Sunday, April 3, 2011

One Bottle or Two... 6WC Race Report

The Six Hours of Warrior Creek is a quality event put on by the Brushy Mountain Cyclist Club in Wilkesboro, NC. The thing that sets this race apart from similar lap races is the unique trail that the race is held on. The Warrior Creek trail is hard packed, smooth,and just about every turn is burmed. The trail is so flowy that brakes are almost not needed.

Coming into this event I felt strong and well rested. I noticed that the singlespeed field was a little more stacked than usual but I felt confident that I would be fighting for a top three finish at the end of the day. Thanks to my TFKT teamate James, I was able to secure a pit that was in an ideal location.

Knowing how important it is to be one of the first to get into the woods, I lined up in the second row behind Rich Dillon. I know that Rich is good at picking through people at the start so I figured I would hold his wheel from the get-go. I was able to hit the singletrack with a decent group of riders and was able to avoid the log jam that was surely happening behind us. The first lap ended up being the most fun for me as it was super slick and I enjoyed watching the rider in front of me make save after save. I knew that this guy was going to end up on the ground. Sure enough it wasn't long before both tires washed out and he was filling his chamois with mud.

With the trail conditions a bit sketchy, I found it difficult to take the bottle on the first lap. It didn't help that I was using some new Specialized Rib Cages for the first time and I was not used to the feel of the bottle entry. About 20 minutes into the lap I decided to try to gain some time on Rich who was a couple riders back, by tossing my bottle into the trail in hopes that he would stop, pick it up, and return it to me later.. After all, he knew that I was only carrying one bottle and that if I didn't have my nutrition, I wouldn't be around to pull him later in the race. Well.. that plan didn't work. Instead of stopping, Rich heckled and then passed me.

I was about midway through the first lap when I started getting a sharp pain in my gut. I didn't think much of it as I am used to dealing with stomach issues while racing. These pains tend to come and go as they please but usually don't last more than an hour or so. Little did I know, today was going to be different. I kept a decent pace through the finish of the lap, picked up a fresh bottle, and soildered on. The pain in my gut continued to intesify and I also began to feel nauseous. I tried to ride through it but it but I had no choice but to slow it down to a casual pace. The remainder of lap 2 and lap 3 were uneventful. I did not feel like racing my bike. I was not having any fun and had decided that I could not nor did I have the desire to hold off any competition when they caught up with me. I was just out there to survive.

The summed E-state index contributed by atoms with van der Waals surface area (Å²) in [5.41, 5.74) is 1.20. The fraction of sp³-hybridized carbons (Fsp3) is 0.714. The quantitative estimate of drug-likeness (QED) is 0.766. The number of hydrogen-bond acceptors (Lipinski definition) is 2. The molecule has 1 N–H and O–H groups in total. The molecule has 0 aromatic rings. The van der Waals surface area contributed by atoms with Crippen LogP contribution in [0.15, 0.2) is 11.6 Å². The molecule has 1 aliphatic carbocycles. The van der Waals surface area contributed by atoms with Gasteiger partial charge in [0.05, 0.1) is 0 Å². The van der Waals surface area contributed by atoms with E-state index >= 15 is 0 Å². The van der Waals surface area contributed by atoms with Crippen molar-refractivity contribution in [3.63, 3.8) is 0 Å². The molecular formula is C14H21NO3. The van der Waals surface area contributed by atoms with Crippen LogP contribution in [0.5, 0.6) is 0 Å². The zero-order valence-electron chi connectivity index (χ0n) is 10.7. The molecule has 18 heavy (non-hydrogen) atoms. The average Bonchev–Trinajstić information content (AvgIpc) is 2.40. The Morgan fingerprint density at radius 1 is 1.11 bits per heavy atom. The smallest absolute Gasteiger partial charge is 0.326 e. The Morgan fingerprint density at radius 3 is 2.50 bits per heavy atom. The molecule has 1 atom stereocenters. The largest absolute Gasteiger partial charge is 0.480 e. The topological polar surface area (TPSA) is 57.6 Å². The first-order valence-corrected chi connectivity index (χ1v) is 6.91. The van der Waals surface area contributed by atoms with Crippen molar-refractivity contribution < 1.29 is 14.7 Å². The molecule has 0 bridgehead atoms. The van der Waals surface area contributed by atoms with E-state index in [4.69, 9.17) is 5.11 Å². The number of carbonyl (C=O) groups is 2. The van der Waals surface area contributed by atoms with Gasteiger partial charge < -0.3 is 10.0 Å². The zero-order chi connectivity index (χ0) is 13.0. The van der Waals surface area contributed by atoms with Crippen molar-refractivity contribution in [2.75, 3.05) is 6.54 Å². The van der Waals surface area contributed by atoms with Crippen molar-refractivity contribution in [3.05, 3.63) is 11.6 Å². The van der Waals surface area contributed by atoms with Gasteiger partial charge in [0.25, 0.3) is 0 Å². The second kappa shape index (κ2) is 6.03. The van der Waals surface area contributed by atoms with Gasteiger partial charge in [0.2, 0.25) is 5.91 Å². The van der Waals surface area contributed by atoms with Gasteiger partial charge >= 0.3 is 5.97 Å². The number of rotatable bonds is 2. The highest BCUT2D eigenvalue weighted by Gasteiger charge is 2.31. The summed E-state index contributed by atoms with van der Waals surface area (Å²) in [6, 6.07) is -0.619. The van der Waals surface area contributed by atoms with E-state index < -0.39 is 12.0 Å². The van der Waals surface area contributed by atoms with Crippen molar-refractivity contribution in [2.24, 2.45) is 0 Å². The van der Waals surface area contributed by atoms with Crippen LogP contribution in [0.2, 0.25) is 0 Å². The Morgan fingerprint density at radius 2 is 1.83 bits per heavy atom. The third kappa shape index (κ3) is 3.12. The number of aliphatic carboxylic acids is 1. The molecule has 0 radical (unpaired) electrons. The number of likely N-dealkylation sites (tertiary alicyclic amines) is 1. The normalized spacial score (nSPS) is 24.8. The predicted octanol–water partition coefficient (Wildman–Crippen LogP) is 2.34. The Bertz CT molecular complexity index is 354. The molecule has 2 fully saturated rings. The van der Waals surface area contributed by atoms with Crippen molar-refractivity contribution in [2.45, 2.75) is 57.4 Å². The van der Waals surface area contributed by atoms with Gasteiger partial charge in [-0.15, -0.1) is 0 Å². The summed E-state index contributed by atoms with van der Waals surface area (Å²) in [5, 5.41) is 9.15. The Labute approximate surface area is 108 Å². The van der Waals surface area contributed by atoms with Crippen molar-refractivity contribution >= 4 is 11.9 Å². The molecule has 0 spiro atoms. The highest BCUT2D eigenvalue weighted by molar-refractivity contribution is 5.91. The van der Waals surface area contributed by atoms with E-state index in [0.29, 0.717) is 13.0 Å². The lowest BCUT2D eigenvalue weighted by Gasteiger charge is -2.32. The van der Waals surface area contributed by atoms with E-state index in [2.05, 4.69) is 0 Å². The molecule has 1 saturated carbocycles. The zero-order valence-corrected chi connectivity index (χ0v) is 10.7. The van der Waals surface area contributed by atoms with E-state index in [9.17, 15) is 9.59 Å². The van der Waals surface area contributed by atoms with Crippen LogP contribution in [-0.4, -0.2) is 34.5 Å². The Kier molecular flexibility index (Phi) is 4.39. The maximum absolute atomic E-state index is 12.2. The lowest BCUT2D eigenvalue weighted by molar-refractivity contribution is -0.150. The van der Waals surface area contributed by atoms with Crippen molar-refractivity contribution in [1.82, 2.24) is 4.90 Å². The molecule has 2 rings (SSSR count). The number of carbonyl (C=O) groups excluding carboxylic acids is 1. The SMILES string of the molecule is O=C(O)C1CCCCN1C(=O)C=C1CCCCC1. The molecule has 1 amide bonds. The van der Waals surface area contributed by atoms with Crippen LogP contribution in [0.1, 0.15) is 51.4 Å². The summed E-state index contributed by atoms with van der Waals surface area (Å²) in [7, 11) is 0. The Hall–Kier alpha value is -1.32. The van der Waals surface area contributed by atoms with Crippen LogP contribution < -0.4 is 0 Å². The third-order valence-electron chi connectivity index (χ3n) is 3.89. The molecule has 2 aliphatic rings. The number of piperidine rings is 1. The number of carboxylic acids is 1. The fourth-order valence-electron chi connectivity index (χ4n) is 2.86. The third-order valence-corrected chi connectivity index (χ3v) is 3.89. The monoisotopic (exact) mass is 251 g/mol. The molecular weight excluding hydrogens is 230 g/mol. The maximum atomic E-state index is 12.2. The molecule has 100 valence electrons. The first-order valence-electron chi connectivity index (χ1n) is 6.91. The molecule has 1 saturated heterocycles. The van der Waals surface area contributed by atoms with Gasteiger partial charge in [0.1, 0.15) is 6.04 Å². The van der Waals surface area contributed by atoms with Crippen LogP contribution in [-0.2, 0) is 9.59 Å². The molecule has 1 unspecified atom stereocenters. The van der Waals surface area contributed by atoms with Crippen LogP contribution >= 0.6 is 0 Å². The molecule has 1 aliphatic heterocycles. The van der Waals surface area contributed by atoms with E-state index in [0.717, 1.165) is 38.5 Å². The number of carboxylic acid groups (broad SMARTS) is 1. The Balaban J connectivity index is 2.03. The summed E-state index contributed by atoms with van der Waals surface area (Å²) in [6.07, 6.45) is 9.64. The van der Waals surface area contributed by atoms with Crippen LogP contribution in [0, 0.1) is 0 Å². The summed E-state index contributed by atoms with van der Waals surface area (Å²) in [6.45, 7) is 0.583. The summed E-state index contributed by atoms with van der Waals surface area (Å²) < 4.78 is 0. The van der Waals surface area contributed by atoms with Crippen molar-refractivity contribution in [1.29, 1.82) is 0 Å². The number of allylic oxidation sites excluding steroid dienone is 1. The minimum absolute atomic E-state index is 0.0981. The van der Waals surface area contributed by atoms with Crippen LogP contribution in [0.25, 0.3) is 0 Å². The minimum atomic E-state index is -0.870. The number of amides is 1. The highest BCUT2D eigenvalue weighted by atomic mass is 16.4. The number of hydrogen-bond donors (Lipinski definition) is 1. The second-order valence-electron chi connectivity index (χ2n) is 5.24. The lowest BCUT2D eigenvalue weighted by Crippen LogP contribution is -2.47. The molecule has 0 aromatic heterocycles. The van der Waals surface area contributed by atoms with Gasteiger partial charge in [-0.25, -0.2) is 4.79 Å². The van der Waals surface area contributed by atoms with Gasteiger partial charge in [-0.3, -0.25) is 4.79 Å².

Lap 4 was rough on me. I did not want to be out there and I was mentally cooked. Much of the lap I thought about throwing up in hopes that I would actually throw up and start to feel better. I tried to find any excuse to justify pulling the plug after lap 4. I know what it feels like to quit a race as I have DNF'd both of my 24 hour attempts. I have not forgotten what it feels like and how it eats at you. This is the only reason I headed out for a fifth lap. Who quits a 6 hour race after all?

It was about a mile into lap 5 when I started contemplating turning around. It seemed ridiculous to put in a final lap when I was so far off of the podium and moving at a snails pace. My head was really messing with me. I kept the pedals turning and like the laps before was unable to use the momentum of the course to my advantage. I had to work for every inch of that trail. Somewhere around mile marker 9-10 I caught a glimpse of a familiar jersey on the trail down below me. It looked to me like Ross Dowswell was coming up from the back like he does at so many races. At that point I decided that I was not going to let him pass me. If I could stay out of sight then he would have nothing to chase. I picked up the pace and began passing people who had passed me one after another. About 2 miles out from the finish I suprised another singlespeeder as I yelled out "coming by" on a hill climb. He kindly moved out of the way until he noticed that I had one gear and then the chase was on.. great. I tried to let it be known that I was fresh and could spint up these hills all day long hoping that he would concede. The plan worked and he dropped off not long after. I carried my frantic pace across the finish line and have never been happier to just finsh a race. I waited to see if I had opened up a gap on Ross only to find out that it was not Ross that I was running from.. it was some lady wearing the familiar jersey.

I am a bit disappointed in this race as I know that I should have been competing for the win but given the circumstances, a fifth place finish looks a lot better than a DNF. I will continue to work on my nutrition and once I get it dialed in.. watch out!

Congratulation to James Haskins for his strong showing in his debut for TFKT. Also congrats to Jeff Dennison for putting TFKT on the podium with his impressive performance in the old guys class.

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